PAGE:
On Hunting and Veeps
Yesterday, Charlotte asked whether Michelle Obama is a spokesperson for vivisection.
And Patty asked: "Is there a measureable difference between those that hunt nonhuman animals and those that pay others to breed, torture, and kill nonhumans and wrap chunks of their flesh in cellophane?"
As vice president of the University of Chicago Medical Center, that might make Michelle Obama a spokesperson. Apparently she has scaled back and in this interview she says, regarding maintaining an independent career as a First Lady, "“Absolutely not. I don’t think that’s possible or realistic or desirable. Everything I do on my job would pose some huge conflict.”
She eats meat, wears leather and her husband’s platform includes expanding access for hunters, so I think any way you look at it, Team Obama isn’t all that animal friendly.
And of course, neither is the other camp.
As for Patty’s great question, here are my thoughts . . .
I do think that there is a difference between hunting and paying others to kill, process and package for you. Simply put, I’d never hunt. I wouldn’t be able to stalk someone with the intent to kill them. I just don’t have it in me to do the stalking and causing them fear or terror, or the killing. While the end result is the same–unnecessary killing of a sentient nonhuman–the mentality is different.
Also, there’s a difference in intent. When you hunt, your intention is to kill someone. When you buy a package of chicken’s wings, you didn’t intend to kill anybody. You’re intending to eat their body parts, for certain, but in my mind you’re not intending to kill. (Yes, it’s impossible to get the parts without the killing, and I’m sure you can draw some kind of logic flowchart that proves me misguided, but if I ask all of my neighbors if they intend to kill scores of animals per year, they’d say no. When I ate animals, I would never have said I intended to kill anybody. Maybe it was denial, but it would have been my answer.)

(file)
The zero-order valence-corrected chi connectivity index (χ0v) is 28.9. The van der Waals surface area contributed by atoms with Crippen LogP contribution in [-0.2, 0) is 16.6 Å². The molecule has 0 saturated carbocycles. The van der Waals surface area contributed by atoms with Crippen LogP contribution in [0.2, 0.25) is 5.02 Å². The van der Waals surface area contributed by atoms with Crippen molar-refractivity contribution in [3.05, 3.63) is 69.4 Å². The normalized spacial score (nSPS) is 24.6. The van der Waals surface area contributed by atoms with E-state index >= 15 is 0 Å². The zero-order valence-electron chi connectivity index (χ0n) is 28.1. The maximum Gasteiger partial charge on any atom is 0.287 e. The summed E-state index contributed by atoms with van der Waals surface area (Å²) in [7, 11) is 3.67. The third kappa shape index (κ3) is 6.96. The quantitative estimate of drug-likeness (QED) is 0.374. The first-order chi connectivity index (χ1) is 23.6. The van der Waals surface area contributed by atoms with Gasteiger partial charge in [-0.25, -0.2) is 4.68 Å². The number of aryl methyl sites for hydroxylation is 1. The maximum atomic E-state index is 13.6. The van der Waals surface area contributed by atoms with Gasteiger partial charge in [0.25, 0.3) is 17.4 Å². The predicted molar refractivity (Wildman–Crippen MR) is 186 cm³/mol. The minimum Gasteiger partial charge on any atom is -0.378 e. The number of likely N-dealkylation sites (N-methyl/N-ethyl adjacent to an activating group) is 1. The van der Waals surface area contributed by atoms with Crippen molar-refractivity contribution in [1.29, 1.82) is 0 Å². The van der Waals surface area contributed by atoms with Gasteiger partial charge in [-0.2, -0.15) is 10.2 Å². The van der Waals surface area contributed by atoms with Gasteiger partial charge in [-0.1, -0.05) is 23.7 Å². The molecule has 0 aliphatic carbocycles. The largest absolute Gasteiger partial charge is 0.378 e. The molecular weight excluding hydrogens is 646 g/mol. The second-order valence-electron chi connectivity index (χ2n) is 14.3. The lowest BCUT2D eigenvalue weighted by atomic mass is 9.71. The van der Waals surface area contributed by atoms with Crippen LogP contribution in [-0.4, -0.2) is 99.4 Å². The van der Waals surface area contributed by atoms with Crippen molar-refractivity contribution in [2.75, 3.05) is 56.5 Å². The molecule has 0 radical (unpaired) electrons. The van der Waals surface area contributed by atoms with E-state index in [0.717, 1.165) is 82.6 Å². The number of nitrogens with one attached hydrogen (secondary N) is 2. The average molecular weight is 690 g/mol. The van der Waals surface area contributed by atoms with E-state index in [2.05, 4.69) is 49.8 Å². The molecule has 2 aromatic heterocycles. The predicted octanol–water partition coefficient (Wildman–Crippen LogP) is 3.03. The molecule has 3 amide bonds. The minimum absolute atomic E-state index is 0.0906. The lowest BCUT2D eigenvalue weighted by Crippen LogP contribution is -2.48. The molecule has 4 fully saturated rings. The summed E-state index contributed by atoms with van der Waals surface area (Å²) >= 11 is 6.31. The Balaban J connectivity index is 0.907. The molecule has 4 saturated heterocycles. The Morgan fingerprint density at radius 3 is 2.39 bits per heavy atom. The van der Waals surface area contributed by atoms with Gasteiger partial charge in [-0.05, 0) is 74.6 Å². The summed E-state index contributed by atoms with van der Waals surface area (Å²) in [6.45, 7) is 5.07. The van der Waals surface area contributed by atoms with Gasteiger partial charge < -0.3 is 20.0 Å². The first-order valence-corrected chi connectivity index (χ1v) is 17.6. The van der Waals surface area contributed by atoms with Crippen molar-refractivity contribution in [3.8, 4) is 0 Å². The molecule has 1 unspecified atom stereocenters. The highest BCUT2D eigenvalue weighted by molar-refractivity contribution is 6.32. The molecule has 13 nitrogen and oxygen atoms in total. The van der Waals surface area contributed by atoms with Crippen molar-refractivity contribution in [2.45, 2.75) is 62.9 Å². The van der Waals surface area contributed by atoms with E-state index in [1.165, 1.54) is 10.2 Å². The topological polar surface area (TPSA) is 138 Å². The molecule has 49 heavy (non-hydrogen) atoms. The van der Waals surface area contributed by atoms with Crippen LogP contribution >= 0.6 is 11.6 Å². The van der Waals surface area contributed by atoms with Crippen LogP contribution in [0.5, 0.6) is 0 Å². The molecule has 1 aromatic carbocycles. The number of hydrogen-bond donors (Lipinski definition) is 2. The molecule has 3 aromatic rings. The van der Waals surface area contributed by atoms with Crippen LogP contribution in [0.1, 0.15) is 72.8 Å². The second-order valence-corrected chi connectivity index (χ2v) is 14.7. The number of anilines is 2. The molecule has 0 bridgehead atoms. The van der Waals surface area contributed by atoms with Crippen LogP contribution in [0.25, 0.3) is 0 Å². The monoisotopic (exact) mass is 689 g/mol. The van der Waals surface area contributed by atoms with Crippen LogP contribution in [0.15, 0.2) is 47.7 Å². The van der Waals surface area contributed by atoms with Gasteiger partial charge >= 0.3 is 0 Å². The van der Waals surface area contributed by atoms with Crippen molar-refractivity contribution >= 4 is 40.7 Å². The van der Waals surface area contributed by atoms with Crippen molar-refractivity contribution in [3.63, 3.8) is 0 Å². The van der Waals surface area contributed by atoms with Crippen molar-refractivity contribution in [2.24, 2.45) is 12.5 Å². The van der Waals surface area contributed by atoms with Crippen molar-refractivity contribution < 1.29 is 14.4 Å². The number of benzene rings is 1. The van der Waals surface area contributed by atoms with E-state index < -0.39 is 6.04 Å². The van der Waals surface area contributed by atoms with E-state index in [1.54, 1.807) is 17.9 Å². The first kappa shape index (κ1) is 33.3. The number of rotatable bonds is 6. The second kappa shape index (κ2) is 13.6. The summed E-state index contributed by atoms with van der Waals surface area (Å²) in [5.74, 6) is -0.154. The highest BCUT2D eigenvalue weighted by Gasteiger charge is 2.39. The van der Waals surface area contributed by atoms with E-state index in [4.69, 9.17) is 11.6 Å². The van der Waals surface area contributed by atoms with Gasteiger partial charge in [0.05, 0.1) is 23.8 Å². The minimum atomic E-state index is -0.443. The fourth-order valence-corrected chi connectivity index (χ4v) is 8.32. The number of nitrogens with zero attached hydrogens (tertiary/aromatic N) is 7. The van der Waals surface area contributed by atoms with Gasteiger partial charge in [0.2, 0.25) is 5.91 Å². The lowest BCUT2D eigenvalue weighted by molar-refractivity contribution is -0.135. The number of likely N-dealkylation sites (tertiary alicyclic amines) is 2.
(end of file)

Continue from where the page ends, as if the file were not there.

I have a problem with people who delight in killing others, and for
me that’s the difference. And when you add something as draconian as
aerial hunting of predators into the mix, I have an even bigger problem.
If the abolitionist in you desires, you can pick out at least a
dozen quotes in this video that are objectionable. But I chose to go in
a different direction and listen to people (mostly men) who are or used
to be hunters, to listen to the scientists who talk about what a sham
the aerial predator control program is, and to watch as men in a plane
exhaust and injure wolves to death in the ultimate game on an unlevel, unfair
playing field. As Sean McGuire, who is a hunter and has "also done some
trapping" says (in the video): "If you want to talk family values, look
at wolves." And later: "In my opinion, and I’ve seen these guys, I’ve
met them, and a lot of this is just thrill killing."
For me, Sarah Palin represents the most heinous form of thrill
killing (please don’t write with the grisly details of examples you
think are worse; I’m trying to have an upbeat day). Is there a
"measurable difference" between hunting and buying animal parts after
someone else has done all the dirty work for you? (I’m not asking if
there’s a measurable difference between hunting and factory farming, as
most people buying animals parts aren’t setting out to do what is done
to animals in factory farms.)
What do you think?
And is your answer the same when you factor in aerial hunting?